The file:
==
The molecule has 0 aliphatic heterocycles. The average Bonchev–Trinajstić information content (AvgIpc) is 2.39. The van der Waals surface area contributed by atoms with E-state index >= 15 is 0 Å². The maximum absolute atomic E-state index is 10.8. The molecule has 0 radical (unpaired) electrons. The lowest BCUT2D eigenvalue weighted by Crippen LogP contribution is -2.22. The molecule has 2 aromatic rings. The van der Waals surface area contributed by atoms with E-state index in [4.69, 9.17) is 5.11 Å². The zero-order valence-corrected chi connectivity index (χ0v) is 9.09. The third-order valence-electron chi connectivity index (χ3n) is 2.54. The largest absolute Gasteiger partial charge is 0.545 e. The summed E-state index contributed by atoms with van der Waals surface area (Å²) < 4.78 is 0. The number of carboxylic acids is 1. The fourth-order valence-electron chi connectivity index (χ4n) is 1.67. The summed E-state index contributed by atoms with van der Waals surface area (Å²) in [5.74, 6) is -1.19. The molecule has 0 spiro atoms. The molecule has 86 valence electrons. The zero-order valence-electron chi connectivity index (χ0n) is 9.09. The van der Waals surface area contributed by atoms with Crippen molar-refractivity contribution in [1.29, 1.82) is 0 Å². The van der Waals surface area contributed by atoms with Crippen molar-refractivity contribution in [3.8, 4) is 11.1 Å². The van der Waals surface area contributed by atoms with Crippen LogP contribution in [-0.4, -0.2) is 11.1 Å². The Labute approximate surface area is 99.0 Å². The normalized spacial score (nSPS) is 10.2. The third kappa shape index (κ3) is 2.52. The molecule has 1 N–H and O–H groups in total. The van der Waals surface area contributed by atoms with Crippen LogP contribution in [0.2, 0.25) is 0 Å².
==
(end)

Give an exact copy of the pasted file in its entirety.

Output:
The molecule has 0 aliphatic heterocycles. The average Bonchev–Trinajstić information content (AvgIpc) is 2.39. The van der Waals surface area contributed by atoms with E-state index >= 15 is 0 Å². The maximum absolute atomic E-state index is 10.8. The molecule has 0 radical (unpaired) electrons. The lowest BCUT2D eigenvalue weighted by Crippen LogP contribution is -2.22. The molecule has 2 aromatic rings. The van der Waals surface area contributed by atoms with E-state index in [4.69, 9.17) is 5.11 Å². The zero-order valence-corrected chi connectivity index (χ0v) is 9.09. The third-order valence-electron chi connectivity index (χ3n) is 2.54. The largest absolute Gasteiger partial charge is 0.545 e. The summed E-state index contributed by atoms with van der Waals surface area (Å²) < 4.78 is 0. The number of carboxylic acids is 1. The fourth-order valence-electron chi connectivity index (χ4n) is 1.67. The summed E-state index contributed by atoms with van der Waals surface area (Å²) in [5.74, 6) is -1.19. The molecule has 0 spiro atoms. The molecule has 86 valence electrons. The zero-order valence-electron chi connectivity index (χ0n) is 9.09. The van der Waals surface area contributed by atoms with Crippen molar-refractivity contribution in [1.29, 1.82) is 0 Å². The van der Waals surface area contributed by atoms with Crippen molar-refractivity contribution in [3.8, 4) is 11.1 Å². The van der Waals surface area contributed by atoms with Crippen LogP contribution in [-0.4, -0.2) is 11.1 Å². The Labute approximate surface area is 99.0 Å². The normalized spacial score (nSPS) is 10.2. The third kappa shape index (κ3) is 2.52. The molecule has 1 N–H and O–H groups in total. The van der Waals surface area contributed by atoms with Crippen LogP contribution in [0.2, 0.25) is 0 Å².